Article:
Dental crowns are very important when it comes protecting damaged or heavily worn teeth. It’s a simple procedure that only requires two short dental visits so you can once again feel good about your smile, inside and out.
Knowing where, when, and how to go about getting a dental crown can be a daunting or overwhelming task. This article is intended to alleviate this stress and educate you all about the Dental Crown procedure.
What Is a Dental Crown?
A crown consists of a small cap, shaped like a tooth, that re-enforces breaking or weakening teeth, improves the cosmetic appearance of chipped or damaged teeth, and keeps them looking consistent and healthy.
The crown, which will be custom-made for you, fits directly over the tooth, encasing it up to the gum line to protect as much of the surface area as possible and keep appearances consistent.
Crowns (sometimes referred to as caps) are usually recommended in place of fillings when it comes to prominently-positioned, damaged teeth, those with cracks, or when a tooth is very worn. Unlike fillings, which can lead to more cracks and finally break the tooth and render it irreparable, tooth crowns provide more protection and are able to be colored to blend in with your smile.
What Are the Different Types of Crowns?
There are several different types of Crowns, and each situation requiring a cap is unique. At least 4 options are available, depending on your needs. These include:
- Ceramic: Porcelain-Based, these types of tooth crowns typically are the most realistic in appearance and are preferred for re-enforcing and restoring highly visible teeth to keep your smile consistent.
- Porcelain (Fused to Metal): A porcelain crown structure fused to a metal base, making a virtually indestructible cap that’s long-lasting.
- Gold Alloy: Made of a blend of gold, copper, and other metals, an alloy tooth crown creates a stronger bond to the tooth and won’t further damage or wear away a tooth. This crown type doesn’t crack and won’t come loose.
- Base Metal Alloy: A blend of non-noble metals, it’s used for teeth that are very worn down and requires the least amount of preparation for placing the cap. Very strong and highly resistant to any corrosion.
- Acrylic Resin: Used to make temporary crowns. Quick and easy to place and remove.
When Do You Need a Dental Crown?
Fillings can be used for tiny cavities or cracks, but crowns are the best option for any tooth that displays symptoms of:
- Severe wear
In certain situations, crowns are even used to help realign teeth to prevent discomfort and unnecessary wear. If a tooth only requires slight modification, dental bonding may be a good first option.
After determining the type of tooth crown best-suited to your needs, it’s time to make an appointment. Placing a crown only takes two brief dental visits and is usually a quick, easy procedure.
At the first appointment, your tooth is prepared for the crown with cleaning and a quick removal of any residual decay. Next, the tooth is shaped so the cap fits smoothly. The final step requires taking an impression of your tooth so that your crown will fit like a glove and to provide the most coverage and best appearance. Fabricating a custom cap generally takes about 1-2 weeks, so you’ll be fitted with a temporary crown made of acrylic resin to protect the tooth during that period.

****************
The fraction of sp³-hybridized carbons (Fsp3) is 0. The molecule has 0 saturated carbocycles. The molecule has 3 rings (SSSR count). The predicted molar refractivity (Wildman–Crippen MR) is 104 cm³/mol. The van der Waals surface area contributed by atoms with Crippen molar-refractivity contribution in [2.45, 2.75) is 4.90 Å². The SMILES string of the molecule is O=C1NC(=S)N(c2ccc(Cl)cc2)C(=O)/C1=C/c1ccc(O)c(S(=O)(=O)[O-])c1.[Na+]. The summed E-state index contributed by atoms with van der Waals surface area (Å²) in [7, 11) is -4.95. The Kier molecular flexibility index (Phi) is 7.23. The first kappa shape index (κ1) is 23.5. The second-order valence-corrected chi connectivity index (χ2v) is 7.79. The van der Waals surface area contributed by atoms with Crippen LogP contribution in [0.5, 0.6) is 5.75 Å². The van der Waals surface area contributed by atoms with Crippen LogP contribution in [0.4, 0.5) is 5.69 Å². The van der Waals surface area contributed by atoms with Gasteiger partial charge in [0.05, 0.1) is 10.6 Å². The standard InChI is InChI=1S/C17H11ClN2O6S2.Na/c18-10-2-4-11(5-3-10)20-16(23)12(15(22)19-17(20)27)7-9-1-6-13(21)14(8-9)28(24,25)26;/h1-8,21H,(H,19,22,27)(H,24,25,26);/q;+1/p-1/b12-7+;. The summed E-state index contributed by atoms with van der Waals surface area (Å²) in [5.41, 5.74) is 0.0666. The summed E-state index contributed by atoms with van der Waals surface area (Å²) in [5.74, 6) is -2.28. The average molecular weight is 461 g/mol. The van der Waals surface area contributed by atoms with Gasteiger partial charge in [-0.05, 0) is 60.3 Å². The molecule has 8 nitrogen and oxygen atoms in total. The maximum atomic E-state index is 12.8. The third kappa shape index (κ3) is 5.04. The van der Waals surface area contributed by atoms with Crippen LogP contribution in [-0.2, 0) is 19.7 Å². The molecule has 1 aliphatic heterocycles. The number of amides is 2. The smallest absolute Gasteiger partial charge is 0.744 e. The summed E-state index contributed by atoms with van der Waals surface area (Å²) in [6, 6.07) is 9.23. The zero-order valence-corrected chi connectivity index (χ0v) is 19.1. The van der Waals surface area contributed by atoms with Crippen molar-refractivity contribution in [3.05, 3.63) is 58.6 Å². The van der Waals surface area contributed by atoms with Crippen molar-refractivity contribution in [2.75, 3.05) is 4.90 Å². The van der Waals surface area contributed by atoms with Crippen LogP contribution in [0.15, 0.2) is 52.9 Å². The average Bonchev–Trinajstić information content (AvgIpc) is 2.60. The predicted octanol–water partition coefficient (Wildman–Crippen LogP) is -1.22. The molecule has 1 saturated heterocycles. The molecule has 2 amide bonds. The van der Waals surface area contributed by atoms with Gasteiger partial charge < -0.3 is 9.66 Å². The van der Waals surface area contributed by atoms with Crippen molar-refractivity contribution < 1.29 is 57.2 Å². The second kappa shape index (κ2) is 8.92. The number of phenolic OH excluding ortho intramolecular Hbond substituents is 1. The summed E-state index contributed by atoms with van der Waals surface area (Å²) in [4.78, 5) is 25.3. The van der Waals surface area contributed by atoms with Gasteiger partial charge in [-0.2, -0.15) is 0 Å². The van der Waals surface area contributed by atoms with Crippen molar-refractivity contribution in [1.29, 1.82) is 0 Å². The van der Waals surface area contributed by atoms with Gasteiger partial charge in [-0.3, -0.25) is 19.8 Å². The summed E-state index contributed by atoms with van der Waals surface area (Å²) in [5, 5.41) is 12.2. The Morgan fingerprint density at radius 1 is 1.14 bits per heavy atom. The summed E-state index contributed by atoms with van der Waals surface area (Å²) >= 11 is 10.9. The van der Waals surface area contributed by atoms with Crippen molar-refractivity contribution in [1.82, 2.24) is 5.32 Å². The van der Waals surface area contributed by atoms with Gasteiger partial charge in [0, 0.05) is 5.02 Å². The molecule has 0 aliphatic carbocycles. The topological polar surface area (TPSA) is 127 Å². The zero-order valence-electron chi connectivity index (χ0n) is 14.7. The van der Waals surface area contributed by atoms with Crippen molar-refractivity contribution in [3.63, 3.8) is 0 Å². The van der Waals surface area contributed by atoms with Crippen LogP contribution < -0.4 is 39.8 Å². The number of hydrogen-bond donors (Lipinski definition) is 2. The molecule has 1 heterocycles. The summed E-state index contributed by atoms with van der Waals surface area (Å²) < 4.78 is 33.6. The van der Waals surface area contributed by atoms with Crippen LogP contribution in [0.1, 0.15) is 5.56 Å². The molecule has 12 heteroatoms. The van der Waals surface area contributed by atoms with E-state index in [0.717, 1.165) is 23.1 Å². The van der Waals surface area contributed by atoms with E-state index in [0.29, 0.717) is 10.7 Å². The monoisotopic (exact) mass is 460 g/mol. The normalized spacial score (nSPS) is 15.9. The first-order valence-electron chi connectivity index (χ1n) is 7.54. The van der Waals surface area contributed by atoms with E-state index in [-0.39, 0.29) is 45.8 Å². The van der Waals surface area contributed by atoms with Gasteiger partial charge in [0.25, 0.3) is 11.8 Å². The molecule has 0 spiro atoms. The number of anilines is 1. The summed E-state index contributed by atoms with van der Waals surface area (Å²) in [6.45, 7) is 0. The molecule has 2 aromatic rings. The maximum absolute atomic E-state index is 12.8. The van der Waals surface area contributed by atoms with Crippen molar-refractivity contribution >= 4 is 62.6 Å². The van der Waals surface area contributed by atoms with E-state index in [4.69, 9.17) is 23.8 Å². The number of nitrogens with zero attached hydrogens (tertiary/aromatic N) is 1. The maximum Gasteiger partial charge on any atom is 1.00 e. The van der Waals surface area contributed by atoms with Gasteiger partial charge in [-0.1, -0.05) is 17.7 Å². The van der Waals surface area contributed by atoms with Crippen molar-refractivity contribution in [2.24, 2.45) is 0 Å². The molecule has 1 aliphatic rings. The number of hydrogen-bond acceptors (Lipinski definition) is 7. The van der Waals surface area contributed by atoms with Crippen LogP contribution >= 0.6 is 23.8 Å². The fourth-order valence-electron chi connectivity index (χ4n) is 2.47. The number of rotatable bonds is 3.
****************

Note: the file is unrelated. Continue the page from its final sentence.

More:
Once you’re in the chair for a second visit, your temp cap and any residual glue will be gently removed. Before cementing, the permanent crown will need fitting to ensure proper bite and appearance, so the crown will be seated on your tooth and you and your dentist will determine its fit and what might need adjustment.
Next, the appearance must be checked. If your crown is positioned in a highly visible area of your mouth, this is especially important. Don’t hold back when it comes to questions and comments. Once the crown is cemented, color and even some types of shape modifications can’t be made.
After you’ve both agreed the crown is right, it’s ready for permanent placement. The custom crown is glued securely into place and any excess glue that extrudes from beneath the crown will be cleaned or scraped away.
Once your crown is set and you’re free to go, keep in mind that going easy on your crown for the first few days is recommended to give the cement time to cure. Don’t eat anything hard or particularly sticky, and if local anesthetic was applied, allow numbness to fade before chewing, as you could bite your lip or cheek by mistake.
Need a Dental Crown? Contact Us Today!
Getting a dental crown helps preserve the life and look of your teeth, and is a simple and easy way to ensure you feel good about your smile, inside and out. Fortunately, Dr. David Evans and his team are experts in the dental crown procedure and have been serving the Boulder area of Colorado for many years with their customer service and dental expertise. They are here to guide you through the process of understanding the right type of dental crown for you and when to get one. Once you’ve determined which type of crown is right for you, you can make an appointment with Dr. Evans office to start your custom crown process.